Singing the pure joy in Leonora Addio

In Leonora Addio by award-winning Paolo Taviani, music plays a key role: thematically and as a narrative device. The title, which comes from one of Luigi Pirandello‘s novels, reveals it. “Leonora Addio, Leonora Addio…” is in fact also the closing lyrics of an aria of Giuseppe Verdi’s Il trovatore. More generally, the soundtrack by Nicola Piovani plays an important role. It gives continuity to this very fragmented piece of art. However, there is one scene of great significance for Taviani.

It is the scene where the delegate of Agrigento’s municipality (Fabrizio Ferracane), who has the task of taking Pirandello’s ashes to Sicily, finally arrives on the island after a long and not easy trip. In the train’s compartment, a man plays a Sicilian ballad on the piano and Fabrizio Ferracane, who is also Sicilian, sings along and smiles for the first time in the movie. Then, the close-up moves abruptly to two children running after each other along the train tracks. “This is the pure essence of joy: to be home and to have fulfilled your task”, Taviani explained during the press conference of the movie’s premiere.

Archaic and modern songs in Alcarràs

In the movie which won the Golden Bear, which was Alcarràs by director Carla Simòn, the songs express the overarching tensions, as well as continuities, between the different characters of the Solè family. For as long as they can remember, all the members of this tight-knit group have been picking peaches in the orchards of Catalonia. However, this summer will be the last one. The landowner has decided to eradicate the trees and install solar panels, which are more lucrative. To this news, each character of the movie reacts differently but, as in a chain, it also affects all the others. The head of the family Quimet (Jordi Pujol Dolcet) refuses to accept reality, while his brother adapts quickly. The grandfather tries to change the landowner’s mind with gifts and tenderness.

Alcarràs by Carla Simón.ESP, ITA 2022.
Image courtesy of © LluisTudela

And then there is naughty little Iris (Ainet Jounou). She is too young to understand what is going on. Nevertheless, she becomes the link between the archaic agricultural world which is disappearing on the one hand and modernity on the other. Iris spends the summer playing with her cousins, listening to her grandma’s old stories about the region, and learning Catalunian traditional farmers’ songs from her grandfather.

When towards the end, she performs in front of the whole family “I sing for my land, my solid land”, silent tears start flowing from her relatives’ eyes. At that moment, the whole family is suffering, each their way, but together, for the imminent loss of their beloved land and roots. They know that along with it, their history and cultural heritage will slowly disappear. While the stunning countryside is revealed outside the window, the public realizes that no dialogue or action could have expressed so well what the family is experiencing.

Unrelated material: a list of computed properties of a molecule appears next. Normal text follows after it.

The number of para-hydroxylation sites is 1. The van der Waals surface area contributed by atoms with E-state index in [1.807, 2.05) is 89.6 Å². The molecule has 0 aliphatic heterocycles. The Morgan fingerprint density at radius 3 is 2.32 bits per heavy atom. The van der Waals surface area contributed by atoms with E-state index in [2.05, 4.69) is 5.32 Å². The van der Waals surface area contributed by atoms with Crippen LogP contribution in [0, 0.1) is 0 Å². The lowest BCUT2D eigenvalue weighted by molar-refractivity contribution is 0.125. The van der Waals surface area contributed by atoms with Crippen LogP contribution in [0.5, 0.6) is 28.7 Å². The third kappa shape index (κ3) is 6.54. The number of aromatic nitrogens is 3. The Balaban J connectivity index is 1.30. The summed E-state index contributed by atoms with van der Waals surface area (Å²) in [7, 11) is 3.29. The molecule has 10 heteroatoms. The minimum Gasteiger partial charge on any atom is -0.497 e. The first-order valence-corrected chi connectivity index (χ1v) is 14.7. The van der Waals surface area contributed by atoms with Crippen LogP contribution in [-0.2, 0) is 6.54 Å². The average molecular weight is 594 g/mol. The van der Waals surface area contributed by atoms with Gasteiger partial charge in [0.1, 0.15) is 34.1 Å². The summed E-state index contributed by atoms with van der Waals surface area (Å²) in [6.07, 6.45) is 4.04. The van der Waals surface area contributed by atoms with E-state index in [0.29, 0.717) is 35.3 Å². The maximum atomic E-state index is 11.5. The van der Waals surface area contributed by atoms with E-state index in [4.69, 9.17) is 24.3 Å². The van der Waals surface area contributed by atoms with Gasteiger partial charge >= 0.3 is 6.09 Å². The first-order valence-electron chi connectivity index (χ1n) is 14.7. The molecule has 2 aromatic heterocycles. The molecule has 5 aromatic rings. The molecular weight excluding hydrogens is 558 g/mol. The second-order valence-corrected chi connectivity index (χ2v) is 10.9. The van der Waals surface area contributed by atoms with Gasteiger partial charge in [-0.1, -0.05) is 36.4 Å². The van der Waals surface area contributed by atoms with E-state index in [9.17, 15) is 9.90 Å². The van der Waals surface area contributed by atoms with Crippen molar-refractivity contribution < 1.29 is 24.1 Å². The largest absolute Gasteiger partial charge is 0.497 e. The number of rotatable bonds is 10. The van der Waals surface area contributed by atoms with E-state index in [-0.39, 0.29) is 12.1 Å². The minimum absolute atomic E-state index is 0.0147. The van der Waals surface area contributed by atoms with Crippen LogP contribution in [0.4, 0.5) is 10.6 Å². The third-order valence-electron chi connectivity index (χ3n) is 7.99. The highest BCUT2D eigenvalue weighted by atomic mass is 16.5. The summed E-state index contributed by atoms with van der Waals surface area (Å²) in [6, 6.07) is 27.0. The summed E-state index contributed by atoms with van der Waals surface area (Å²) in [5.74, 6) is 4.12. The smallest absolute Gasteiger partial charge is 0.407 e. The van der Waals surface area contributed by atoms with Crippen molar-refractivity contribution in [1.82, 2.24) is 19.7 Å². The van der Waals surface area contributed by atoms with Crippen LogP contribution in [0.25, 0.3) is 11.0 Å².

A song cover to break stereotypes in Sonne

In Sonne by emerging director Kurdwin Ayub, who won the GWFF-Prize for Best First movie in this year’s Berlinale, three friends shot a cheeky cover of Losing my Religion by R.E.M. At first, the girls just wanna have fun: they twerk, pose wearing hijabs, and sing in playback. However, as soon as the video becomes viral, their lives change. Bella, Natalie, and Yesmin acquire a particular notability within the Kurdish expat community, which the last one is part of.

As soon as the three start performing at parties, Yesmin’s identity starts to be questioned and dissected. Should she wear a hijab while singing? Is she allowed to make fun of religion? Her family is Kurdish from Iraq, but she was born and raised in Vienna. While Yesmin does not doubt that she can sing, dance, and have fun while keeping her Muslim identity intact, not only her mother but also her two best friends start having doubts. Paradoxically, Yesmin distance herself from everything, “losing” her friends, culture, and religion.

In the movies of this year’s Berlinale, dancing, singing, and music scenes were omnipresent. Each in its own way was necessary and meaningful, often communicating what dialogues fail to bring across. Maybe some of them will gain a spot on the list of most memorable scenes of cinema history.